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Police officers stand at the outer entrance of the Urumqi No. 3 Detention Center in Dabancheng in western China's Xinjiang Uyghur Autonomous Region, April 2021. © 2021 Mark Schiefelbein/AP Photo

This week the credibility of the United Nations Human Rights Council is on the line over an extraordinarily modest request: to hold a debate on a recent report from the UN high commissioner for human rights on abuses in the Xinjiang region of China. Member states would not be obliged to take a position on the issues at hand, the government in question, or even seek a particular outcome. But the debate is an opportunity to stand together to ensure the council fulfills its bare minimum mandate.

On August 31, the high commissioner published a report outlining a systematic campaign by the Chinese government to target Uyghurs and other predominantly Muslim minorities for the peaceful exercise of their rights to freedom of religion and expression and to enjoy their own culture. The report relies extensively upon the Chinese government’s own policy documents to demonstrate that the authorities’ sweeping crackdown in Xinjiang is discriminatory in both purpose and effect. It concludes that the extent of these violations may constitute international crimes, “in particular crimes against humanity,” requiring “urgent attention by the United Nations intergovernmental bodies and human rights system.”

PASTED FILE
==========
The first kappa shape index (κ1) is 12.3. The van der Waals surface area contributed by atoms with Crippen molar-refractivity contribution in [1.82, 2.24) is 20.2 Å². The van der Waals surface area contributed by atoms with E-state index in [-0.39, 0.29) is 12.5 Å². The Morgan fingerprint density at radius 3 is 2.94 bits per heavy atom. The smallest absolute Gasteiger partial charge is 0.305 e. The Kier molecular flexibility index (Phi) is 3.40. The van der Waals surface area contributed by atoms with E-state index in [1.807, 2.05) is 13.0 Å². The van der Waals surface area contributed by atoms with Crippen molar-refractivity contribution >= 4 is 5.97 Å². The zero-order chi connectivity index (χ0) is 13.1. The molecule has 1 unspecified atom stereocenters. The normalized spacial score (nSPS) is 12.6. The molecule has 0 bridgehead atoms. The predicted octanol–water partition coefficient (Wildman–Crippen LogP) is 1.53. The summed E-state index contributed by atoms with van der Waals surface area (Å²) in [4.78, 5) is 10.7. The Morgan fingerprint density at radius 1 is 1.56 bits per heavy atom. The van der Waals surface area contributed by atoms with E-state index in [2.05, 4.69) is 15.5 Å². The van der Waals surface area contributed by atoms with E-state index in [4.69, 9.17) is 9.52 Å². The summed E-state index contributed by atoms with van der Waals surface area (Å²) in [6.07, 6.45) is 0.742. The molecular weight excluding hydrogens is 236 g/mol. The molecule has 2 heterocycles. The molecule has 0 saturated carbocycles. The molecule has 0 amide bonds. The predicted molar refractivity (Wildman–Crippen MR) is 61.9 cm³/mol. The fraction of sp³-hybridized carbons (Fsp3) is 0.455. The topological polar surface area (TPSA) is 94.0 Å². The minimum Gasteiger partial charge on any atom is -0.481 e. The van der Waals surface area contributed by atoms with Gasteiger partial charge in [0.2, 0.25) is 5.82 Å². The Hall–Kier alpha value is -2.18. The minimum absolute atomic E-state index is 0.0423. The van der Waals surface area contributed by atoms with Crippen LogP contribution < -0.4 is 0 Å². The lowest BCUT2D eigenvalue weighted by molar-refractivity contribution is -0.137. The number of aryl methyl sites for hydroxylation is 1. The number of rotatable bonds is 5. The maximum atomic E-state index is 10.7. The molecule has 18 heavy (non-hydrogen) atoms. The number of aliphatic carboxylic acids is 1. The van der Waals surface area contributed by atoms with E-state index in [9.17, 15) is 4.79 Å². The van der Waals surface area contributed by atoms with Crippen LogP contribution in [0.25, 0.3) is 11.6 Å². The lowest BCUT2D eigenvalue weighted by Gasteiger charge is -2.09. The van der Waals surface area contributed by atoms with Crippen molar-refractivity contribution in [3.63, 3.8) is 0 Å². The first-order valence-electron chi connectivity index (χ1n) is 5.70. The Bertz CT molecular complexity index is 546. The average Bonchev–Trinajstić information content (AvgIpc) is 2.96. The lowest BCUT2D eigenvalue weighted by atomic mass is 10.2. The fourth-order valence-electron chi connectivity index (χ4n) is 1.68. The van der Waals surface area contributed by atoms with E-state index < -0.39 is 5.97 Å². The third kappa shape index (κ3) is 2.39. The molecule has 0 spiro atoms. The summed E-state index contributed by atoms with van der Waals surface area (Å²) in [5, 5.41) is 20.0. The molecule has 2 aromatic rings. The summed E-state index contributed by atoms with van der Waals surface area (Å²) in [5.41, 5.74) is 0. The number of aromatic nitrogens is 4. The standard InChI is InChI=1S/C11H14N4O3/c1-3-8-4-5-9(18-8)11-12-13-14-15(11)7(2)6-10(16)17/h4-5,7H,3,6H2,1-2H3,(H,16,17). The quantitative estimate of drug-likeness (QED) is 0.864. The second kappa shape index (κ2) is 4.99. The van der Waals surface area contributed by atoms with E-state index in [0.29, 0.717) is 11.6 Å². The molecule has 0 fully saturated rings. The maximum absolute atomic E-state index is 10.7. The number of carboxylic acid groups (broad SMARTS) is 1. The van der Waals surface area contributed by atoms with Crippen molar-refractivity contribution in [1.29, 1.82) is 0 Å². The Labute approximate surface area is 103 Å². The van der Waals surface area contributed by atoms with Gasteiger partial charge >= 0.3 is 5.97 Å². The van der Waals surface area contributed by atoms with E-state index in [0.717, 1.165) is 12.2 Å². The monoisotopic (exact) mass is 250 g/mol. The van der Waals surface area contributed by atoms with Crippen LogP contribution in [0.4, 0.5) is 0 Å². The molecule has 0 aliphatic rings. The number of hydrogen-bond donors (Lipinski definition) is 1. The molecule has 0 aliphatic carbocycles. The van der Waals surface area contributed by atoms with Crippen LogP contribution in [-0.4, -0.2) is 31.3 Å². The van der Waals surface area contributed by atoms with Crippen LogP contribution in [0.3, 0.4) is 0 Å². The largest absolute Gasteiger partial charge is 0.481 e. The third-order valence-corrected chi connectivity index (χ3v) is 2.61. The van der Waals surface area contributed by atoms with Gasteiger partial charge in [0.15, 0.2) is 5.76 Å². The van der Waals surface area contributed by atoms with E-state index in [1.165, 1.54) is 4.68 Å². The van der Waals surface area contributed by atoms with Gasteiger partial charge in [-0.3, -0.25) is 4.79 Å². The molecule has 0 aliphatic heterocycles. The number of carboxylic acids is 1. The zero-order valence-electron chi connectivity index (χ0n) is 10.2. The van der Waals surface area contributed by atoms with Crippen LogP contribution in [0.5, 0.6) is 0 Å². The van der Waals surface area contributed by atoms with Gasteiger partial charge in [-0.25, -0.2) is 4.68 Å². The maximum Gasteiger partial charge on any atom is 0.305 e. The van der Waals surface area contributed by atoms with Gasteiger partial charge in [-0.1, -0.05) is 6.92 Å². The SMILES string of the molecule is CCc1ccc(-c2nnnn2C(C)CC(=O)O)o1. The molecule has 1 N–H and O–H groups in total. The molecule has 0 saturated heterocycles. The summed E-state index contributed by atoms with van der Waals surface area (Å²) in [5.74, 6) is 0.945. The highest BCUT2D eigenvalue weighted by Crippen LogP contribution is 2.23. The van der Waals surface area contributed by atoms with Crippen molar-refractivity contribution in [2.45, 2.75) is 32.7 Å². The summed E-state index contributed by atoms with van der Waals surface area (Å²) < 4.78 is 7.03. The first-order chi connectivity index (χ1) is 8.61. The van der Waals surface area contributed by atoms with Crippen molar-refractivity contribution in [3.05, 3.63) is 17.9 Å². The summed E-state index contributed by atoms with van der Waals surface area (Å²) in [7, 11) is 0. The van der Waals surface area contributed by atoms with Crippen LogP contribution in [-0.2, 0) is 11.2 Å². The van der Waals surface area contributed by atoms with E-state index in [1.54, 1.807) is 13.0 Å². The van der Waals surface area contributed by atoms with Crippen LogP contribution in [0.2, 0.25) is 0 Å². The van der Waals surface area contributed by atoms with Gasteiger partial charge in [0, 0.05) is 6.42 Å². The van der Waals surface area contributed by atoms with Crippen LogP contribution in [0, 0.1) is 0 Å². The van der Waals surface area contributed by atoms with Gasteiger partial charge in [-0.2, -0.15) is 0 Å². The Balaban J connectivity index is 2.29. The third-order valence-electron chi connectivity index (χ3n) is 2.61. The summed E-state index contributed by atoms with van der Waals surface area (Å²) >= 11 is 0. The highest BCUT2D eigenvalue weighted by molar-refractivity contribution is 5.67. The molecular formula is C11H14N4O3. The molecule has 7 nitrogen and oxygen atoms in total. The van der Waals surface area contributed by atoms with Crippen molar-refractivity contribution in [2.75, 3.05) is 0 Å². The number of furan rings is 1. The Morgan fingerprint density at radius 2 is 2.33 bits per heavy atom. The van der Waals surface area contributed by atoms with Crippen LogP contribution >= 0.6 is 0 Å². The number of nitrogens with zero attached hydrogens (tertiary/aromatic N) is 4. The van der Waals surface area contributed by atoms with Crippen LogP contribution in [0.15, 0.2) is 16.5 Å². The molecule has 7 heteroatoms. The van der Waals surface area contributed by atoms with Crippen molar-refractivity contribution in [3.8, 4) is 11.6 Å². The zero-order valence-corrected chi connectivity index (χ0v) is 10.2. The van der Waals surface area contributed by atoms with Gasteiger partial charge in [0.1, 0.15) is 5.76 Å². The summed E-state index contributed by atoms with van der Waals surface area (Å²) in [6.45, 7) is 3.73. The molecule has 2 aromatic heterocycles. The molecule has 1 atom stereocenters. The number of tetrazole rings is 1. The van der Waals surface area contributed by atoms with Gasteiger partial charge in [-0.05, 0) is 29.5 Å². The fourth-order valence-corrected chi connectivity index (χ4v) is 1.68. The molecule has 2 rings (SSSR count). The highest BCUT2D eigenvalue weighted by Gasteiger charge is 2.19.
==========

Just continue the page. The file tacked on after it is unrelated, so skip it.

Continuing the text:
Despite Chinese authorities’ expressed commitment to dialogue, they have made every effort to suppress the high commissioner’s report and prevent discussion of its contents.

If this approach prevails, it would undermine the institutional integrity of the Human Rights Council by placing the human rights situation in one country uniquely beyond international scrutiny. The council is explicitly mandated to discuss human rights violations committed by any state. To allow a single government to escape scrutiny for some of the worst violations under international law will not only mean failing victims and survivors, but also enabling abusers and creating a dangerous double standard.

The Human Rights Council needs to be able to discuss all human rights issues. As council member states decide whether to vote for this initiative, they should consider the integrity of the council and the implications on rights worldwide if one powerful country is effectively guaranteed impunity.

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